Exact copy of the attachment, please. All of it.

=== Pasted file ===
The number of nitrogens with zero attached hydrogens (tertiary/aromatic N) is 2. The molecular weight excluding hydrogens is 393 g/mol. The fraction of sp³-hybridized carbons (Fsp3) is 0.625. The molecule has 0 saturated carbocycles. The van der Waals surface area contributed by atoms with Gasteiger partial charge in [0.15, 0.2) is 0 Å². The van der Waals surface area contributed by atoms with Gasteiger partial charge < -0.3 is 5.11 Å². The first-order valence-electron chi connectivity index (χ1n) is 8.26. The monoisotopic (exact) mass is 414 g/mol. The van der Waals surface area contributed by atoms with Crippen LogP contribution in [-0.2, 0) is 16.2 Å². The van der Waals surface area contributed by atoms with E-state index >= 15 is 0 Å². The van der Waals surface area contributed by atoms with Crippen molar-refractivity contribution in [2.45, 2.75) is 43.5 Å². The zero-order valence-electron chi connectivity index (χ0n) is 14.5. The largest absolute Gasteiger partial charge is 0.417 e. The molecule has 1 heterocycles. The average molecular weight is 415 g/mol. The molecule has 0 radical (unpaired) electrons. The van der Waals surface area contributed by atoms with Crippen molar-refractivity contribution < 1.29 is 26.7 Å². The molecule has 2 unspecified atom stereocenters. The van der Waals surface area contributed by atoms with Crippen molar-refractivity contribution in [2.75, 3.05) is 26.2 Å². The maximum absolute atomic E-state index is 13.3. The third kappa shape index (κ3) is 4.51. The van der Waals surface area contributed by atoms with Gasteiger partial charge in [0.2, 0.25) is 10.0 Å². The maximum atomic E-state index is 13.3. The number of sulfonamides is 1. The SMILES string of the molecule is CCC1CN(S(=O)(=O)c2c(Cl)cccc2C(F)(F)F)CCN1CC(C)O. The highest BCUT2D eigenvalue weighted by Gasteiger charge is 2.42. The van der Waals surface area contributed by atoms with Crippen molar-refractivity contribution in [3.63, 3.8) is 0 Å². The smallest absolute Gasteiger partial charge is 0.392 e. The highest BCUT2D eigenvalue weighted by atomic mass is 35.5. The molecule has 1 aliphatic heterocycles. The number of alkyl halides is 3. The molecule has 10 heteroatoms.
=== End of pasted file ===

The number of nitrogens with zero attached hydrogens (tertiary/aromatic N) is 2. The molecular weight excluding hydrogens is 393 g/mol. The fraction of sp³-hybridized carbons (Fsp3) is 0.625. The molecule has 0 saturated carbocycles. The van der Waals surface area contributed by atoms with Gasteiger partial charge in [0.15, 0.2) is 0 Å². The van der Waals surface area contributed by atoms with Gasteiger partial charge < -0.3 is 5.11 Å². The first-order valence-electron chi connectivity index (χ1n) is 8.26. The monoisotopic (exact) mass is 414 g/mol. The van der Waals surface area contributed by atoms with Crippen LogP contribution in [-0.2, 0) is 16.2 Å². The van der Waals surface area contributed by atoms with E-state index >= 15 is 0 Å². The van der Waals surface area contributed by atoms with Crippen molar-refractivity contribution in [2.45, 2.75) is 43.5 Å². The zero-order valence-electron chi connectivity index (χ0n) is 14.5. The largest absolute Gasteiger partial charge is 0.417 e. The molecule has 1 heterocycles. The average molecular weight is 415 g/mol. The molecule has 0 radical (unpaired) electrons. The van der Waals surface area contributed by atoms with Crippen molar-refractivity contribution < 1.29 is 26.7 Å². The molecule has 2 unspecified atom stereocenters. The van der Waals surface area contributed by atoms with Crippen molar-refractivity contribution in [2.75, 3.05) is 26.2 Å². The maximum absolute atomic E-state index is 13.3. The third kappa shape index (κ3) is 4.51. The van der Waals surface area contributed by atoms with Gasteiger partial charge in [0.2, 0.25) is 10.0 Å². The maximum atomic E-state index is 13.3. The number of sulfonamides is 1. The SMILES string of the molecule is CCC1CN(S(=O)(=O)c2c(Cl)cccc2C(F)(F)F)CCN1CC(C)O. The highest BCUT2D eigenvalue weighted by Gasteiger charge is 2.42. The van der Waals surface area contributed by atoms with Crippen molar-refractivity contribution in [3.63, 3.8) is 0 Å². The smallest absolute Gasteiger partial charge is 0.392 e. The highest BCUT2D eigenvalue weighted by atomic mass is 35.5. The molecule has 1 aliphatic heterocycles. The number of alkyl halides is 3. The molecule has 10 heteroatoms.